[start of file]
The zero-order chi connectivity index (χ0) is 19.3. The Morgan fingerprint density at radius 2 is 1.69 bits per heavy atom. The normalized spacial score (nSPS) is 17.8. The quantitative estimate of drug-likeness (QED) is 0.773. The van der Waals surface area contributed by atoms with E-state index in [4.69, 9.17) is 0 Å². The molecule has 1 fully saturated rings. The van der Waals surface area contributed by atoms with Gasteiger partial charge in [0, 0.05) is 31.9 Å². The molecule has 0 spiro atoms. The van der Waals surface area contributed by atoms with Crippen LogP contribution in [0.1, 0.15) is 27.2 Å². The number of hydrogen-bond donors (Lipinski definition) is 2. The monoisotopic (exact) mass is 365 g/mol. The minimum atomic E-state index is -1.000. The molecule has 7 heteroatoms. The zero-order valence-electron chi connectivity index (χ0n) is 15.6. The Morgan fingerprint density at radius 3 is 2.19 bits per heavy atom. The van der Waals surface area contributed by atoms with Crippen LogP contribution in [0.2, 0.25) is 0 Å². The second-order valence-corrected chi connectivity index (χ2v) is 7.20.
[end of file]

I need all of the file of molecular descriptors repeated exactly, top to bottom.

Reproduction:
The zero-order chi connectivity index (χ0) is 19.3. The Morgan fingerprint density at radius 2 is 1.69 bits per heavy atom. The normalized spacial score (nSPS) is 17.8. The quantitative estimate of drug-likeness (QED) is 0.773. The van der Waals surface area contributed by atoms with E-state index in [4.69, 9.17) is 0 Å². The molecule has 1 fully saturated rings. The van der Waals surface area contributed by atoms with Gasteiger partial charge in [0, 0.05) is 31.9 Å². The molecule has 0 spiro atoms. The van der Waals surface area contributed by atoms with Crippen LogP contribution in [0.1, 0.15) is 27.2 Å². The number of hydrogen-bond donors (Lipinski definition) is 2. The monoisotopic (exact) mass is 365 g/mol. The minimum atomic E-state index is -1.000. The molecule has 7 heteroatoms. The zero-order valence-electron chi connectivity index (χ0n) is 15.6. The Morgan fingerprint density at radius 3 is 2.19 bits per heavy atom. The van der Waals surface area contributed by atoms with Crippen LogP contribution in [0.2, 0.25) is 0 Å². The second-order valence-corrected chi connectivity index (χ2v) is 7.20.